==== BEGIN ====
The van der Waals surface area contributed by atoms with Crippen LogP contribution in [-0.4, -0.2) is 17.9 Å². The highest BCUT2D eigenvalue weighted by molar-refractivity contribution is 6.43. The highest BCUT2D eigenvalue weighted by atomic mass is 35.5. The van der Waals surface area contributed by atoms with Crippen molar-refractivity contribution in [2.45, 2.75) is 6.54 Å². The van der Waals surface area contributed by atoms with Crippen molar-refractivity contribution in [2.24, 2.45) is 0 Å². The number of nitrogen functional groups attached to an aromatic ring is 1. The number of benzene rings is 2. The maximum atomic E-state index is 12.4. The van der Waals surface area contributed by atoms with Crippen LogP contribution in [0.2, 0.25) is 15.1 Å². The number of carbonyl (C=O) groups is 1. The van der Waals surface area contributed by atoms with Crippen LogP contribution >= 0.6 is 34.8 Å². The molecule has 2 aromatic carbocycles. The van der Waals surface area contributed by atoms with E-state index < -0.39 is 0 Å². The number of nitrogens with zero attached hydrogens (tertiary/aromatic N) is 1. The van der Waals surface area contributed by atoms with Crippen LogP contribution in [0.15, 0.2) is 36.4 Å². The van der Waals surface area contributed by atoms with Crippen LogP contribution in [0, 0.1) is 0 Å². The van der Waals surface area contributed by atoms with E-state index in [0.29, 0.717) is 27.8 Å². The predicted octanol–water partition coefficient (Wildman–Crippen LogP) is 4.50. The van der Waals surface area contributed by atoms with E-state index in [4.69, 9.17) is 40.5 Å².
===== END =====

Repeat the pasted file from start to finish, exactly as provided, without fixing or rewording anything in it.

The van der Waals surface area contributed by atoms with Crippen LogP contribution in [-0.4, -0.2) is 17.9 Å². The highest BCUT2D eigenvalue weighted by molar-refractivity contribution is 6.43. The highest BCUT2D eigenvalue weighted by atomic mass is 35.5. The van der Waals surface area contributed by atoms with Crippen molar-refractivity contribution in [2.45, 2.75) is 6.54 Å². The van der Waals surface area contributed by atoms with Crippen molar-refractivity contribution in [2.24, 2.45) is 0 Å². The number of nitrogen functional groups attached to an aromatic ring is 1. The number of benzene rings is 2. The maximum atomic E-state index is 12.4. The van der Waals surface area contributed by atoms with Crippen LogP contribution in [0.2, 0.25) is 15.1 Å². The number of carbonyl (C=O) groups is 1. The van der Waals surface area contributed by atoms with Crippen LogP contribution >= 0.6 is 34.8 Å². The molecule has 2 aromatic carbocycles. The van der Waals surface area contributed by atoms with E-state index < -0.39 is 0 Å². The number of nitrogens with zero attached hydrogens (tertiary/aromatic N) is 1. The van der Waals surface area contributed by atoms with Crippen LogP contribution in [0.15, 0.2) is 36.4 Å². The van der Waals surface area contributed by atoms with Crippen LogP contribution in [0, 0.1) is 0 Å². The van der Waals surface area contributed by atoms with E-state index in [0.29, 0.717) is 27.8 Å². The predicted octanol–water partition coefficient (Wildman–Crippen LogP) is 4.50. The van der Waals surface area contributed by atoms with E-state index in [4.69, 9.17) is 40.5 Å².